The rumors passed around last winter about the death of Zune hardware were not confirmed by Microsoft. Now they are. Zune hardware is dead, but the software lives on.
Instead of buying a standalone Zune player, which almost none of us did, Microsoft now wants us all to buy a Windows Phone 7 and use the embedded Zune software to crank tunes. In fact, if you want to ever upgrade your Windows Phone 7 software, you have load Zune first. Weird.
Zune software will still be available for PCs and the Xbox 360.
Are you going to miss Zune? Do you play music on your phone instead of a separate music player? Send comments to [email protected]
Posted by Doug Barney on 10/14/2011 at 1:18 PM
Microsoft's ongoing layoffs are hitting its home turf, with new notices affecting 1,248 people in the Redmond, Bellevue and Issaquah, Wash. areas next month.
Microsoft on Tuesday announced a new predictive language chat tool for security experts called Microsoft Security Copilot.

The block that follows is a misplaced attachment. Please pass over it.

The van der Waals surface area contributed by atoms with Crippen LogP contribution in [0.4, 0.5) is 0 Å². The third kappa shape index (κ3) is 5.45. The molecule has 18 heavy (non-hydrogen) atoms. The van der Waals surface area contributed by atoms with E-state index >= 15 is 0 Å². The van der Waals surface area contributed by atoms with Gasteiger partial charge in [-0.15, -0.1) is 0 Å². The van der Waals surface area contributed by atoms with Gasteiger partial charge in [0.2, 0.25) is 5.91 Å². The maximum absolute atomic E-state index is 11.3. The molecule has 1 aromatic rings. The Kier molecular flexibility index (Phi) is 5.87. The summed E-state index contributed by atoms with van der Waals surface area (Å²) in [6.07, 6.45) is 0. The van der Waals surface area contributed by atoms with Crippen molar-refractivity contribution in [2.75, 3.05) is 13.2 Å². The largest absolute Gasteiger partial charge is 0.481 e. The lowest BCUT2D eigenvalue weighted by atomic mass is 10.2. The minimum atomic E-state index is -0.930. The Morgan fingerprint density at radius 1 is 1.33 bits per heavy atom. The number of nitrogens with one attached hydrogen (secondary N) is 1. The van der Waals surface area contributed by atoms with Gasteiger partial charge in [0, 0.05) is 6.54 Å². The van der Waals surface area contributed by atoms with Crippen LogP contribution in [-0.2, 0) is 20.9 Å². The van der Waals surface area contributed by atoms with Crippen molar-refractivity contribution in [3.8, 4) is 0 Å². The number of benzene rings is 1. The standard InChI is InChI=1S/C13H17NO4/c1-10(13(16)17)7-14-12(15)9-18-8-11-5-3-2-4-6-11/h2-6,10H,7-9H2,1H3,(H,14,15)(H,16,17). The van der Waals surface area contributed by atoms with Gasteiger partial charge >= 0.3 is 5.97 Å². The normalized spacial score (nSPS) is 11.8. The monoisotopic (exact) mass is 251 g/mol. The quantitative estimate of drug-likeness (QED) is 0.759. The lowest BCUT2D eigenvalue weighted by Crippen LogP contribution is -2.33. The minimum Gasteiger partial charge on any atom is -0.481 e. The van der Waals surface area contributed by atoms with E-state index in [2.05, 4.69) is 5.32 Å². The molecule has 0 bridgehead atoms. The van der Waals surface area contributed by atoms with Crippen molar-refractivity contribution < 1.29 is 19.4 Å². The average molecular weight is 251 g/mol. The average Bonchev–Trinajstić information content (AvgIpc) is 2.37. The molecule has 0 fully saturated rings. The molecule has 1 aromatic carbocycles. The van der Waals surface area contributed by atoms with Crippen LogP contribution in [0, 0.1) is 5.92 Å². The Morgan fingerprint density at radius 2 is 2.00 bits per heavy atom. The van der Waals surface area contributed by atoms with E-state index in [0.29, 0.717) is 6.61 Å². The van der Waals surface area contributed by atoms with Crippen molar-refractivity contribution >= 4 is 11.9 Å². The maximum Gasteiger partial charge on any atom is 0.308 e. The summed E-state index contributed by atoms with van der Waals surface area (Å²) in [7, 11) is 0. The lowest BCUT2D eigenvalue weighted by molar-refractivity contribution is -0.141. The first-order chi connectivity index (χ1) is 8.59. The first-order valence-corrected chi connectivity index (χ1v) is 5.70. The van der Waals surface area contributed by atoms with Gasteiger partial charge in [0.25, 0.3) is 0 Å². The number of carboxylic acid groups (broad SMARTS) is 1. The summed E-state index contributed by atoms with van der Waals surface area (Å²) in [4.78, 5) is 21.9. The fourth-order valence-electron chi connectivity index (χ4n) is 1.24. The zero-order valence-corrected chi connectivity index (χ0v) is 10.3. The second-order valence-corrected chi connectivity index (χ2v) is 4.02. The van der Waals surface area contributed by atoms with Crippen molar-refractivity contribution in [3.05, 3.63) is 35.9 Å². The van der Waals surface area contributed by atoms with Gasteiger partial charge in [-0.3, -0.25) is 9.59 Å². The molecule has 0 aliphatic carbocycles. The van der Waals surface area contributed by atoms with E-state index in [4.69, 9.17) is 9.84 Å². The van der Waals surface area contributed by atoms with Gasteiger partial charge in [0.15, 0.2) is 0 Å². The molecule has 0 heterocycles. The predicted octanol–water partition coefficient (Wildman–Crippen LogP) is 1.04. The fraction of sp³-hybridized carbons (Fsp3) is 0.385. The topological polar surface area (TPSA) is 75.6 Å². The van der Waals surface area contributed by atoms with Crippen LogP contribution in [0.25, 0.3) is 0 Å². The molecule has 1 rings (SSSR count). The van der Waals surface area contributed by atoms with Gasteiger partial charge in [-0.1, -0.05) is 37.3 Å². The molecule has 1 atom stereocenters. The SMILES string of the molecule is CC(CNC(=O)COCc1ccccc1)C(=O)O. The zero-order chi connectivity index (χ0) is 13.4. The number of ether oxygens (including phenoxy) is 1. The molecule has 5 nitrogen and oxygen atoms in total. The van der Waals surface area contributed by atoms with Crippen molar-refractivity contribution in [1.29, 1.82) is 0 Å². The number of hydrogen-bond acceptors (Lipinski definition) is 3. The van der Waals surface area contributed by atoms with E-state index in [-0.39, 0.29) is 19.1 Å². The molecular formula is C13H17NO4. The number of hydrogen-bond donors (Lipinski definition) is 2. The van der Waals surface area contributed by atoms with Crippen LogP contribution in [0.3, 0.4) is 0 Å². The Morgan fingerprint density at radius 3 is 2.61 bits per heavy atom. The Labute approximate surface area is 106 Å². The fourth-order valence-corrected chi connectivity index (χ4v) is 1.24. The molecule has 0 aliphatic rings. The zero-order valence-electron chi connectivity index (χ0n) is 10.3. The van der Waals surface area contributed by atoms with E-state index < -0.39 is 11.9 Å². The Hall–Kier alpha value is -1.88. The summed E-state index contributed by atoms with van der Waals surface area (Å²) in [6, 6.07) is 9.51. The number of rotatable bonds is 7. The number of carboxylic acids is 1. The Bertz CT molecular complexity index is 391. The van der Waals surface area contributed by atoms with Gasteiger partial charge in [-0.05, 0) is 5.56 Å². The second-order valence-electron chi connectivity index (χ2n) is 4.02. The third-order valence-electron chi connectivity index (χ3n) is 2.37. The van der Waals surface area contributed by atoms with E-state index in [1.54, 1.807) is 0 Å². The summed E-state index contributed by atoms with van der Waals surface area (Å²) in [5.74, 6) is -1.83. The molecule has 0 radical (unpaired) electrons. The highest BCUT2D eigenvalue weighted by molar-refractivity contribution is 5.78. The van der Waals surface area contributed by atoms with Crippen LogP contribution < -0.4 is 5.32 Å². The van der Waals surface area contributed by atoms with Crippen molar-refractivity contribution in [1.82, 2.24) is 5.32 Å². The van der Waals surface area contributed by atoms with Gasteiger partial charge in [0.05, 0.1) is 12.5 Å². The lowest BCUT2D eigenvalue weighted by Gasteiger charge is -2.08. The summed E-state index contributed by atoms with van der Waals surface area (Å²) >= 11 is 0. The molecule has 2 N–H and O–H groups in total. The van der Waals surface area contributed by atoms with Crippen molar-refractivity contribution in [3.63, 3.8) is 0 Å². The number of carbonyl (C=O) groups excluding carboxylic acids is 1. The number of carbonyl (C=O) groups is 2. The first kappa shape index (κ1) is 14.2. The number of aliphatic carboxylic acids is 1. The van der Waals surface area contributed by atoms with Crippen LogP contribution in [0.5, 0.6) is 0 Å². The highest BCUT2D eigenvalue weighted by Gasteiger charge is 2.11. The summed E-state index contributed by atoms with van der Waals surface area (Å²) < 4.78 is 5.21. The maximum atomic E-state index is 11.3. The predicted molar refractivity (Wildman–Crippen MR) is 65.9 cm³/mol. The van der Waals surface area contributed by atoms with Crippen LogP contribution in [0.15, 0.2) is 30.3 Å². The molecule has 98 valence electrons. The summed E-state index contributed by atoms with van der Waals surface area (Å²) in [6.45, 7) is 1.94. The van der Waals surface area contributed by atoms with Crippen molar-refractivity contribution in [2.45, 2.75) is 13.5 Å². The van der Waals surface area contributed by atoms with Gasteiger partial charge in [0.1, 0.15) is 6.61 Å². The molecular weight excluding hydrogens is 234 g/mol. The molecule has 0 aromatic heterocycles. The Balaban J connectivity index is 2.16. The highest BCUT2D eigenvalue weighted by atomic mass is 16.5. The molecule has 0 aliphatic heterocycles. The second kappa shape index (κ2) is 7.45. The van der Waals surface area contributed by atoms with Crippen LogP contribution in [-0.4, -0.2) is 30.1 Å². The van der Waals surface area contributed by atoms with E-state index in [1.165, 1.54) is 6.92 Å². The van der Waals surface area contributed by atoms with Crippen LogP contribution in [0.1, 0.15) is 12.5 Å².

Microsoft announced on Monday that it has rebuilt and improved the performance of its Microsoft Teams application, and released a preview of this "new" app for commercial Windows users.
The U.S. Cybersecurity and Infrastructure Security Agency (CISA) this week announced the release of a publicly available and free post-incident hunting tool for organizations using Microsoft Azure, Azure Active Directory and Microsoft 365 applications.
Microsoft this week reminded organizations using Microsoft Teams Rooms devices of a coming July 1 deadline to get their licenses compliant with its relatively new Basic and Pro plans.
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